"I am not an honest man
There's more to me than you can see"
- Famous Last Words
The Overland EP (2017)
Recorded by Tomas Strode at Rolling Stock Studios, Collingwood, in mid-late 2016, The Overland was a giant leap forward for me in terms of songwriting and production. For the first time I was working in a proper studio, rather than a friend's bedroom or garage. Also accompanying me for this record was a newly assembled backing band, the very lovely 'Not For Prophets' (Olivia Hand - piano, Bob Hutchinson - guitar, James Kemp - Bass, Aoife Murphy - fiddle). For the most part we recorded live, with as few overdubs as possible so as to give the music an authentic, organic feel. Some of the songs featured intricate three part harmonies, which were painstakingly arranged by Olivia, Bob and I over the course of many rehearsals.
Olivia played the in-house grand piano on the record, which was built in 1938 and previously belonged to the Tasmanian Symphony Orchestra. It sounded absolutely beautiful. The folks at Rolling Stock had attached wheels to the bottom so that it could be moved anywhere in the room with ease. We were all very impressed by this!
The Overland was made during a very chaotic time in my life. Mental health issues, poor living conditions, several stressful jobs and a lack of money meant that I was in a pretty dark place most of the time. It didn't help too that I didn't really look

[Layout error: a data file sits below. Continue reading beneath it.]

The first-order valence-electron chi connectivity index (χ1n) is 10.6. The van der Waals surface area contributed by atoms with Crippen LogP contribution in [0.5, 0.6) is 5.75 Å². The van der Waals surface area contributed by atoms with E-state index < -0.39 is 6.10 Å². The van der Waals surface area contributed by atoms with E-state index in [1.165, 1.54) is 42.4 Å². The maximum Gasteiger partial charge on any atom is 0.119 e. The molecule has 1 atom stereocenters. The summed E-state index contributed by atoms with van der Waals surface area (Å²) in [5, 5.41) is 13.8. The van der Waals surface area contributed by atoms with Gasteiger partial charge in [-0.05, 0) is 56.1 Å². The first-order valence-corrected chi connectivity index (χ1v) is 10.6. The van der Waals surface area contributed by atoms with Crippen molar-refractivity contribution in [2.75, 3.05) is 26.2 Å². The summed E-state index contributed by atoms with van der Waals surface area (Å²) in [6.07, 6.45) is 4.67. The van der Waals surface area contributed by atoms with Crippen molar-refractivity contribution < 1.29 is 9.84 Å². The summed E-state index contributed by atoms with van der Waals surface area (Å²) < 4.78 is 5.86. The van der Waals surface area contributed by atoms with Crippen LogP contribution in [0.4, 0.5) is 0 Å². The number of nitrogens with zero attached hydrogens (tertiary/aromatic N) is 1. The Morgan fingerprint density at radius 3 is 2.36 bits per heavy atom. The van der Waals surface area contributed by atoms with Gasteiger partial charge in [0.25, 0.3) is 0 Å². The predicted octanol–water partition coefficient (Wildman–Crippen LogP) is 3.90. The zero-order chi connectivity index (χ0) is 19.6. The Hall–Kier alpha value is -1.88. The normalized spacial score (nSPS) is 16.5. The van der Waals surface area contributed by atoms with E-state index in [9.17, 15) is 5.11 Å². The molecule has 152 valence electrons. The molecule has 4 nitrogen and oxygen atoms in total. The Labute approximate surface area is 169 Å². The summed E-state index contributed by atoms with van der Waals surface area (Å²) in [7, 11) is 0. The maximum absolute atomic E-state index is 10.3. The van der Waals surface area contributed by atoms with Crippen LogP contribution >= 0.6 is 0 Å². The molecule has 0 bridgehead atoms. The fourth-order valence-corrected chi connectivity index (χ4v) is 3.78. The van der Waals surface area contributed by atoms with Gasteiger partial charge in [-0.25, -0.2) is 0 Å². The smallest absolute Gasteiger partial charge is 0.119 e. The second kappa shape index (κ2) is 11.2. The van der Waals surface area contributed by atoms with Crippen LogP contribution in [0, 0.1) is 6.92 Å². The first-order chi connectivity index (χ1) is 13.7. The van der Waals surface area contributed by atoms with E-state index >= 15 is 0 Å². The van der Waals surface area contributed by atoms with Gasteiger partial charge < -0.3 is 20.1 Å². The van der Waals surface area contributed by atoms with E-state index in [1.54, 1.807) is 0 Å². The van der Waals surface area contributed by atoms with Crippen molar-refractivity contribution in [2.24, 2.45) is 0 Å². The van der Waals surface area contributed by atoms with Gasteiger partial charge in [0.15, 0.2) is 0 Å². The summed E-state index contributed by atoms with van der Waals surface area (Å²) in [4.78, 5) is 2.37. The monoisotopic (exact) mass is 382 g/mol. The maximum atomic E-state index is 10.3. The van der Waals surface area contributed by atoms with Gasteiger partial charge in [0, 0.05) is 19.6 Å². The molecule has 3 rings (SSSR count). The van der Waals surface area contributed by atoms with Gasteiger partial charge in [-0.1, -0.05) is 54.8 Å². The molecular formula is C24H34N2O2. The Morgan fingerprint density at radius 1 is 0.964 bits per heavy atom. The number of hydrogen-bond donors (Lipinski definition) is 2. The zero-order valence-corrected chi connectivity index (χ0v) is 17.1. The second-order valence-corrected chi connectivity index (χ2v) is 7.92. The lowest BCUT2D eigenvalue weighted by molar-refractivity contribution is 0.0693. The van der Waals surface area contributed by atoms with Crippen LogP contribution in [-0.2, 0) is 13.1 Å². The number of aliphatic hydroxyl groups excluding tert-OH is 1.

after myself that well, nor that I didn't have a stable support network around me. The resulting material, written over a period of a few months, was coloured by these experiences. While making the record I envisioned 'the overland' as a metaphorical/ mythic space, full of dirty old towns and desolate open spaces. None of the songs, with the exception of 'Famous Last Words', were set in any specific real world location, existing instead in the universe I had concocted in my head. I found this space to be comforting, as it allowed me to distance myself from my real world problems. I could deal with my current predicament, but from the safety of afar.
It wasn't all doom and gloom though! We all had a lot of laughs making this record. I remember band practice to always be a happy mixture of gossip, puns, anecdotes, topical conversations and
Netflix analysis. We were a good group, a very cohesive unit. I am incredibly grateful to all of the Not For Prophets for their time, energy and commitment to my music.
I am very much in awe of the brilliant cover art, made by my friend Tom Cartoonist (check out Tom's work here). He used coloured pencils to depict 'the overland', just as I imagined it. For inspiration, I suggested he refer to Russell Drysdale's 'Man Feeding his Dogs' (1941) to achieve the colours and textures I saw in my head. We also looked up a heap old pencil drawings of steam trains. He did a stellar job in blending the two concepts. The finished image is very enigmatic. Is it a train? Or a felled tree? I love the ambiguity of the finished product.
Early Hours of Morning Single (2016)